African countries stockpile weapons in the face of Boko Haram, Al Shabaab insurgency


In 2013, Africa recorded the most rapid rise in military spending in the world at 8.3pc. EAC states have spent more than $15 billion since 2004. TEA GRAPHIC |   NATION MEDIA GROUP
In 2013, Africa recorded the most rapid rise in military spending in the world at 8.3pc. EAC states have spent more than $15 billion since 2004. TEA GRAPHIC | NATION MEDIA GROUP

Beyond new roads, railway lines, shopping malls and skyscrapers dotting cities across the continent, Africa is now bristling with new weapons to replace its ageing inventories.

Since 2004, military spending by African countries has increased by 81 per cent and in 2013 the continent had the largest rise at 8.3 per cent in military spending in the world.

According to data from the Stockholm International Peace Research Institute (SIPRI), African countries spent $44.9 billion on their militaries between 2012 and 2013 and in the whole of the past decade, more than $300 billion.

In East African Community (EAC), member states have spent more than $15 billion since 2004 on their militaries.

Kenya leads the pack, having spent more than $7 billion on its armed forces. Uganda is second with more than $4 billion in expenditure over the last decade, followed by Tanzania at $2.7 billion, Rwanda at $825 million and lastly Burundi with $513 million.

READ: Kenya’s defence budget grows ahead of Africa peers in 2013

Since 2001, Kenya’s military has been in the midst of a modernisation programme aimed at replacing the force’s ageing weapons to fight emerging threats in the Horn of African region, such as terrorism, arms smuggling, human trafficking and drug trafficking.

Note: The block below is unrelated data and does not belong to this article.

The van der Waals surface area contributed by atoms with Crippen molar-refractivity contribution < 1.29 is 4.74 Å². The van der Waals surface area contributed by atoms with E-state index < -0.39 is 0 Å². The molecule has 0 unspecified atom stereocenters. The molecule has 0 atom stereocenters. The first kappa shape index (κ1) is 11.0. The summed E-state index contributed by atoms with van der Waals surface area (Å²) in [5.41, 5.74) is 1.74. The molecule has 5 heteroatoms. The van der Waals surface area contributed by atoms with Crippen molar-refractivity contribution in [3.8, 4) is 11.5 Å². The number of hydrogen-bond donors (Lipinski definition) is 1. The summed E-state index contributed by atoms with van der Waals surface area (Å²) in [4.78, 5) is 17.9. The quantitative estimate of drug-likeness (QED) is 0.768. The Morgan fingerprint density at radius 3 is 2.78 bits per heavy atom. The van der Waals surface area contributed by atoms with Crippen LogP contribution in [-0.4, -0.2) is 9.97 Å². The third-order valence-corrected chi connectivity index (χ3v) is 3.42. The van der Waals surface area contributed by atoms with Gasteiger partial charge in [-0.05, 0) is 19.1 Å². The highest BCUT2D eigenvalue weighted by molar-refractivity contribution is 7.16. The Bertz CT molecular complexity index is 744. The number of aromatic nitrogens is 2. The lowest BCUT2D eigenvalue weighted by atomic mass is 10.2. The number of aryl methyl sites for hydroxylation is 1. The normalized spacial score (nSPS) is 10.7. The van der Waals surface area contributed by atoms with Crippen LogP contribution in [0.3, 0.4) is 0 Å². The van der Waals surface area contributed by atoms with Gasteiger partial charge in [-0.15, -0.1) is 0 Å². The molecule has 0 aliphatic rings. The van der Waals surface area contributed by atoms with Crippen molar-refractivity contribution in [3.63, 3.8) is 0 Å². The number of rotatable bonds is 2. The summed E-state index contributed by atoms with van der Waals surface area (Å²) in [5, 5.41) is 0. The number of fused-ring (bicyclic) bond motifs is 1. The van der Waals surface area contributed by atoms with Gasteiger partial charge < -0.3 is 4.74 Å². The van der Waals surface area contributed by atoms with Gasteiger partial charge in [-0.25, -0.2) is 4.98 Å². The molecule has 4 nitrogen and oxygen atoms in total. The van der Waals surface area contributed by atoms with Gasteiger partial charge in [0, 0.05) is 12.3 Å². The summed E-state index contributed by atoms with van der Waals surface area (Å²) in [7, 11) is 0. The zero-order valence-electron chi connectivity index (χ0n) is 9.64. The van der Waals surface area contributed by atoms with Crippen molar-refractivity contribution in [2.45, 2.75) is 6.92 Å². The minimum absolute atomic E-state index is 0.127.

This year’s $1.7 billion defence budget will go to acquiring 10 new military helicopters, refurbishment of three grounded Russian-made Mi-17 helicopters and installation of closed circuit (CCTV) surveillance cameras in 10 cities to secure the country following a series of terrorist attacks by Al Shabaab.

According to a recent report on Kenya’s defence industry market attractiveness, overall military spending will grow to $5.5 billion by 2018 as the country acquires helicopters, eight new warships, armoured vehicles, unmanned aerial vehicles (UAVs) and border surveillance and monitoring equipment.

Uganda has actually recorded a drop in military spending from the all-time high of $1.02 billion in 2011 to $465 million this year. The cut has been attributed to the heavy military hardware Uganda purchased between 2009 and 2013.

During this period, Uganda’s arms imports increased by 1,200 per cent, higher than between 2004 to 2008 due to the delivery of six Su-30 combat aircraft worth $744 million and 44 T-90S tanks from Russia and 4 S-125 SAM systems from Ukraine.

READ: Nairobi joins Uganda in arms shopping spree

Some of these weapons are now in use in the country’s interventions in the civil wars in South Sudan, Somalia and the Central African Republic where it is hunting down warlord Joseph Kony of the Lord’s Resistance Army.

Tanzania’s military is on a fast-tracked modernisation programme.

In September, President Jakaya Kikwete said his administration is “in the process of acquiring modern air force equipment, which includes attack helicopters, modern aircraft and other high-tech gear.”